Healthcare resources are limited. The test kits and personal protective equipment needed for testing are running out everywhere in the world. Therefore, we need to use the available resources in a sustainable manner in order to be able to continue the work long term.

Testing people without disease symptoms just as an assurance is not appropriate, the test result may be a false negative, the result refers only to the condition at that spedific time, and does not exclude future infection.

To slow the spread of the disease, it is most important for everyone to avoid contact with infected persons, avoid contacts with other people, follow regular hygiene rules, and anyone who becomes ill must stay at home until they are well. In case of illness, you must contact your family physician or clinic, if your condition deteriorates – if you experience shortages of breath or breathing difficulties, call the emergency line 112.

What is a rapid coronavirus test coronavirus, and why is not used in Estonia?

Based on current knowledge and technology, the only reliable method for early diagnosis of coronavirus Covid-19 and the detection of infectious cases is the coronavirus RNA (nucleic acid) test. A nasal cotton swab will be taken. RNA diagnostics are carried out by major hospital laboratories and by SYNLAB and the Laboratory of The Health Board.

Other so-called serological rapid tests on the market which determine blood antigens or antibodies are not reliable and are not capable of assessing the patient's infection risks. According to the latest studies, early antibodies against coronavirus will develop 5-10 days after the onset of symptoms. Since the patient is highly infectious throughout this period, an antibody test is not suitable for early diagnosis of the disease and for determining the need for quarantine. Such rapid tests provide many false negative answers, which is why the World Health Organisation (WHO) and the European Centre for Disease Prevention and Control (ECDC) are not recommending using them at the present stage. At the same time, both the WHO and the ECDC estimate that the determination of antibodies may be necessary for subsequent sero-epidemiological testing to assess the immunity of the population. At present, specialists and scientists believe that reliable sero-epidemiological tests can only be carried out under laboratory conditions.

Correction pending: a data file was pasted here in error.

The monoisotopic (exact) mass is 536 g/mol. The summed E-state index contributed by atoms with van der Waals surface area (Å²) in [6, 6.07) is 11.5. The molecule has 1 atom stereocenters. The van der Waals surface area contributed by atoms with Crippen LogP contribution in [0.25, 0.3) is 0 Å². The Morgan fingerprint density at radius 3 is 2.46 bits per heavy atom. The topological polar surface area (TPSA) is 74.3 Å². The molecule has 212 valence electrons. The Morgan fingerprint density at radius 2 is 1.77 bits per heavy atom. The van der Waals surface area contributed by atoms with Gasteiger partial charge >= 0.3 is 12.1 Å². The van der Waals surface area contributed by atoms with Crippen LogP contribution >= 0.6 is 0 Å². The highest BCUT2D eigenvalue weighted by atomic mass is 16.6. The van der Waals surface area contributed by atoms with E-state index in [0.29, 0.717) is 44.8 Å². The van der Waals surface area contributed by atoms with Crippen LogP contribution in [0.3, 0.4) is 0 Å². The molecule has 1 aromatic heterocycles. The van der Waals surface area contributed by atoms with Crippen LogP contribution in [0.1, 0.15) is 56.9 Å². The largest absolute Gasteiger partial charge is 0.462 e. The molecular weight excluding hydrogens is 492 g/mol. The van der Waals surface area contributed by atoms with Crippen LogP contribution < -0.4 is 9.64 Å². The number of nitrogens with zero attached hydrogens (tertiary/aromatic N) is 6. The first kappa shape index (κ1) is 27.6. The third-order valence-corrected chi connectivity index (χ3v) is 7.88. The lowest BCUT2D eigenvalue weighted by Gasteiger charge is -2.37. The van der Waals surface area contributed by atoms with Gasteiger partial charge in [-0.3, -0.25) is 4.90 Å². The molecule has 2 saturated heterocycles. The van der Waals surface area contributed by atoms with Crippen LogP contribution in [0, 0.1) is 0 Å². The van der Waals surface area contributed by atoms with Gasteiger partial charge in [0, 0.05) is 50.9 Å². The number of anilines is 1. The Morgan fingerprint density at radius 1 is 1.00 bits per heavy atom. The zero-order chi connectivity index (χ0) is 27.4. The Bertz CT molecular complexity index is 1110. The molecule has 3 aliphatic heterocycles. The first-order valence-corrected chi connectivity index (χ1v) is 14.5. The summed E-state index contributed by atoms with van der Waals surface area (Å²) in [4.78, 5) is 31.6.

A number of rapid tests have been developed, which will only take 10 to 30 minutes to provide the result. In order to ensure the reliability of the results obtained by them, rapid tests must be clinically validated. The WHO Covid-19 reference laboratory is currently validating commercial testing kits. The European Commission, together with the Member States, will finance accelerated clinical validation studies for rapid diagnostic tests in hospital laboratories in several Member States. The publication of results as scientific publications should shortly make it clear how rapid diagnostic tests work clinically, what are their limitations and which tests are sufficiently safe and reliable for medical or public health use. The ECDC will cooperate closely with the European Commission, with the national authorities, with the non-profit agency developing laboratory diagnosis protocol ( and the WHO, in the validation of rapid tests. The Member States will be notified as soon as the results are clear.

The Health Board has warned that there are no home testing kits available at the moment, see additional information from the Health Board website: All testing devices are medical devices. In the case of such in-vitro diagnostic devices, the seller is not obliged to inform the Health Board. If the manufacturer or the manufacturer's authorised representative were established in Estonia, they should inform the Estonian Health Board of placing the product on the market. If the manufacturer is located elsewhere outside Estonia, the distributor is obliged to make sure that the test manufacturer has complied with all the requirements. The Health Board recommends that all distributers inform the Health Board of such tests, despite the lack of an obligation. This is due to the fact of a large number of fake test kits being available.